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Strongest Hurricane Ever To Hit Mexico Tonight, Including Puerto Vallarta

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The most powerful hurricane ever recorded in the Western Hemisphere is expected to hit Mexico this evening, with the popular resort town of Puerto Vallarta right in its path.Hurricane Patricia is classified as a Category 5 storm with sustained winds reaching up to 200 miles per hour and a central pressure of 880 millibars. By comparison, Hurricane Katrina had sustained wind gusts of 175 miles per hour and a low pressure of 902 millibars. With such a low pressure reading, Patricia has been declared the most powerful tropical cyclone ever recorded in the Northeast Pacific, and the strongest storm ever under the term "hurricane" (in other parts of the world, they are known as cyclones or typhoons). As a result, a hurricane warning is in effect for Mexico's Pacific coast from San Blas to Punta San Telmo, including the cities of Puerto Vallarta and Manzanillo.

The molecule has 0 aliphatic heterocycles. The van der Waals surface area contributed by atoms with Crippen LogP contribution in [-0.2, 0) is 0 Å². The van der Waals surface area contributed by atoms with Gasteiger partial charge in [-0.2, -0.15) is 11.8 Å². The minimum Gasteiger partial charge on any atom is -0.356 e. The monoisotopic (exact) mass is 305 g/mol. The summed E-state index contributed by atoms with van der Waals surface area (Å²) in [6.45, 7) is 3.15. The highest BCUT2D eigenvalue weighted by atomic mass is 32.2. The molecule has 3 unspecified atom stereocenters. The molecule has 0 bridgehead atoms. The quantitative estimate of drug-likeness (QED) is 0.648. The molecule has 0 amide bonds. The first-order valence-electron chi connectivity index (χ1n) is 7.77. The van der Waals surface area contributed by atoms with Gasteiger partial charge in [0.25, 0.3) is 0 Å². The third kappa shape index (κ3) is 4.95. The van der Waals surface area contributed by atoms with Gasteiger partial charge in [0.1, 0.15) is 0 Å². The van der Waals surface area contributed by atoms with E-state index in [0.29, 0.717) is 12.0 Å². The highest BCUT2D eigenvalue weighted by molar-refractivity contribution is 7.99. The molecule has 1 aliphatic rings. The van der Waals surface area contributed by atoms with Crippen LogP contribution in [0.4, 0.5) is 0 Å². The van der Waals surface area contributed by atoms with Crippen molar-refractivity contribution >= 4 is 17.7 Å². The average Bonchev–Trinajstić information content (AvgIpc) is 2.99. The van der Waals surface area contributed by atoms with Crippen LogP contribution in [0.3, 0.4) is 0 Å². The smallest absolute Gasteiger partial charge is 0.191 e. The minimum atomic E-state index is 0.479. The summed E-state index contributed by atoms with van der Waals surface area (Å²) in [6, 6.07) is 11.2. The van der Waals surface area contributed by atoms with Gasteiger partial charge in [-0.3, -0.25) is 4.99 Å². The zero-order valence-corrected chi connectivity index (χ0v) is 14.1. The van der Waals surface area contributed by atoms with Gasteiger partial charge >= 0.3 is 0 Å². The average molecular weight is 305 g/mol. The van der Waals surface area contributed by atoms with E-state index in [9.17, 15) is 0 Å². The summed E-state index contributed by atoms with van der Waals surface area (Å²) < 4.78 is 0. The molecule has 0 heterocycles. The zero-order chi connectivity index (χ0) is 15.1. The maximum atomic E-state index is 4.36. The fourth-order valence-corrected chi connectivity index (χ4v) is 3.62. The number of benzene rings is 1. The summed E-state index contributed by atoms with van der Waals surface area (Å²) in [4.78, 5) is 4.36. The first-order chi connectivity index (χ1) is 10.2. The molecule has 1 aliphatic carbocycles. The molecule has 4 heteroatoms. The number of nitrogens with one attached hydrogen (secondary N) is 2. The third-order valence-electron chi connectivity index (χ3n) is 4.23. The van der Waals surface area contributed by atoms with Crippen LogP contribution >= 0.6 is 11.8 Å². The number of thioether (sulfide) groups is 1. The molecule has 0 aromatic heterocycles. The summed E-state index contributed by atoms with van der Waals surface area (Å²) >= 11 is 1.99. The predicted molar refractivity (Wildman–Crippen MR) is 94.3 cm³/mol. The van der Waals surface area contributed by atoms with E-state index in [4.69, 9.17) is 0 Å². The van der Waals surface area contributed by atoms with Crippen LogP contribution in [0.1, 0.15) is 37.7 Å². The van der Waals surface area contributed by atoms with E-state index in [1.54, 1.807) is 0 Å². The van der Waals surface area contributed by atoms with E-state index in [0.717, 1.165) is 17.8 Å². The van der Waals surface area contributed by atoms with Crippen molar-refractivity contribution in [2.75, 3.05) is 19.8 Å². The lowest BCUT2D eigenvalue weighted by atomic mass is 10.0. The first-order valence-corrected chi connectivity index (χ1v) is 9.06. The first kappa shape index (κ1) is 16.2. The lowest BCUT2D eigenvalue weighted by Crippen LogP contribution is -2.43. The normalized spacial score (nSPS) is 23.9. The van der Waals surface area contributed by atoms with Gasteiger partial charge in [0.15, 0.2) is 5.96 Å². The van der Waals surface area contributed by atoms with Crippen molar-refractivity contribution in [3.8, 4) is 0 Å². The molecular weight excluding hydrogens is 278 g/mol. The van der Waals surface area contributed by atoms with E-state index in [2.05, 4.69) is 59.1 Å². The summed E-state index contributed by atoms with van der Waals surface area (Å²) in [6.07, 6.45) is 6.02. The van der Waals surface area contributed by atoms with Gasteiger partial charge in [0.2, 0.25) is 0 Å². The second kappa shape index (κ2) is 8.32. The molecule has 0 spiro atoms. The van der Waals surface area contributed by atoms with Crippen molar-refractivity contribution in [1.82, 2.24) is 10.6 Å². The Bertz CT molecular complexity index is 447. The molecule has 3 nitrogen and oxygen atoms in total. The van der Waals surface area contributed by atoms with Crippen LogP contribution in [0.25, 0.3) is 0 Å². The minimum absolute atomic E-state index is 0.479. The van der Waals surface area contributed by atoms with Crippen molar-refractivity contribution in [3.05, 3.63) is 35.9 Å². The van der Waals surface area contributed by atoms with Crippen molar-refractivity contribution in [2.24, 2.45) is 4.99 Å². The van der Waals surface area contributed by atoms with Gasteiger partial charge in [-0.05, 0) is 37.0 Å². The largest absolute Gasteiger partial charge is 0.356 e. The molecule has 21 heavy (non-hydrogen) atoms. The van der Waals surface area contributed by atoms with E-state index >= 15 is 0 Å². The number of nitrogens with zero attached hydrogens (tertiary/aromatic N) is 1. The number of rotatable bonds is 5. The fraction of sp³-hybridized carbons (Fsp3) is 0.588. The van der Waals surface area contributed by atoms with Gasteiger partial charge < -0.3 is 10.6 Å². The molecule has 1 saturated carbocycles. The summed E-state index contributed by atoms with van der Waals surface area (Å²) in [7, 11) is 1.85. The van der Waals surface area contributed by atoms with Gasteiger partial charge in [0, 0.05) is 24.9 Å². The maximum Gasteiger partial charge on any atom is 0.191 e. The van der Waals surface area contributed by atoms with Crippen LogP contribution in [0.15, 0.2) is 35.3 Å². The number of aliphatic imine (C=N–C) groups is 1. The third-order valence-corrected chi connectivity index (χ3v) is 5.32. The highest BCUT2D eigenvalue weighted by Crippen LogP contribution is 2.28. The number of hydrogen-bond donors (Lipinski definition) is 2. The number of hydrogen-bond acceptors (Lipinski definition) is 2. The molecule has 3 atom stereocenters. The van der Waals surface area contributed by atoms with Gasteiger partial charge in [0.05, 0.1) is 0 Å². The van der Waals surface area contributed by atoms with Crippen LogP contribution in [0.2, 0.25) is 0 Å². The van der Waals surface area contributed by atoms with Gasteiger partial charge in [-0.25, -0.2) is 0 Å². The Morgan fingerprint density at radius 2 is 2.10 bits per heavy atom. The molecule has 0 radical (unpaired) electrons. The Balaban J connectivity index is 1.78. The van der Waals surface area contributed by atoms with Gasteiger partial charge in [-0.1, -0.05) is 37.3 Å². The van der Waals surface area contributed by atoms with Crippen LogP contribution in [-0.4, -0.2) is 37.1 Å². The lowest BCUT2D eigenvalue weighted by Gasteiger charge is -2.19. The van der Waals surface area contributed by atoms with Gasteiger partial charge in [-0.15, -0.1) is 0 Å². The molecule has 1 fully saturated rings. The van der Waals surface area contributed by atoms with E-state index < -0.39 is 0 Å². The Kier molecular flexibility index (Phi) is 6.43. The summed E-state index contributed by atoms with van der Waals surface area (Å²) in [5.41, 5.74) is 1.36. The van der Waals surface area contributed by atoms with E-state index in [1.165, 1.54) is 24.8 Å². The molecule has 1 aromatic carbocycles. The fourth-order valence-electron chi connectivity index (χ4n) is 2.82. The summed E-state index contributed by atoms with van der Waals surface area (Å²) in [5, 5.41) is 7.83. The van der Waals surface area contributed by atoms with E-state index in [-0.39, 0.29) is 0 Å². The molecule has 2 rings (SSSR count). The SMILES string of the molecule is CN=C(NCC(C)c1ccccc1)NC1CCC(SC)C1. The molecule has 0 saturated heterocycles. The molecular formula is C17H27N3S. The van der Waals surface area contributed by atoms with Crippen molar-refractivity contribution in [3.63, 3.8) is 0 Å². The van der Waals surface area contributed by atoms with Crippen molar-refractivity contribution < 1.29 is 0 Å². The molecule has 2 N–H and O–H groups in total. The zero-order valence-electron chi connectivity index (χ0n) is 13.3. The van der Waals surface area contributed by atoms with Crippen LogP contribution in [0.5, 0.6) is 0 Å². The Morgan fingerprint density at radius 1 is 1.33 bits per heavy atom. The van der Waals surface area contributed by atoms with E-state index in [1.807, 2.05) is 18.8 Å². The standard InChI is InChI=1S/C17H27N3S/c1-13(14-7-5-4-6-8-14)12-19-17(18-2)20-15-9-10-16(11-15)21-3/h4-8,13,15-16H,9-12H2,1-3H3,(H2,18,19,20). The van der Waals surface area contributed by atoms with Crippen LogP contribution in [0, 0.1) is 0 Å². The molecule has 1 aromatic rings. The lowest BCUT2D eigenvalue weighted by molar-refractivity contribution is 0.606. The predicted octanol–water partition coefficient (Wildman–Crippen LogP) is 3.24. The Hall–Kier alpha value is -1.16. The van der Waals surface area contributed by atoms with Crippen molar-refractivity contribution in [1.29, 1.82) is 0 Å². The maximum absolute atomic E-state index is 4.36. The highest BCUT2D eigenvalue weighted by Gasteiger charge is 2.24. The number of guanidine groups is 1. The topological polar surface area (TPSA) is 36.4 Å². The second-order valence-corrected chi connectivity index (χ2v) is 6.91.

Landfall is expected on Friday evening in the Mexican state of Jalisco, and Patricia is expected to remain a Category 5 by then. According to The Weather Channel, 8 to 12 inches of rain is expected in the states of Jalisco, Colima, Michoacan and Guerrero. Flooding is anticipated and some areas might get rain of up to 20 inches. Waves of 40 feet and "catastrophic" winds are expected to cause severe damage. "Everything in the street such as cars are going to turn into projectiles, so it's very important that people seek shelter," said Ricardo de la Cruz, Mexico's director of civilian protection.

Patricia intensified rapidly from Wednesday night to early Friday, making it one of the most rapid storm intensifications ever witnessed. While not the cause, the warmer ocean waters from the "Godzilla" El Niño probably helped it get to its current status. Julian Heming of the United Kingdom's Met Office, their national weather service, told New Scientist that there is a "strong link" between El Niño and Patricia. "That warm water from El Niño probably just pushed this slightly over the edge to be the strongest storm on record," said CNN's meteorologist Chad Myers.

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Once the storm reaches land, it'll run into Mexico's Sierra Madre mountains and weaken. By Saturday afternoon, it'll be a tropical depression over Central Mexico. However, its moisture will continue to dump rain in its path, potentially over the border and into the United States in Texas, Louisiana and Arkansas. Those regions are already expecting heavy rain and flooding from another system this weekend.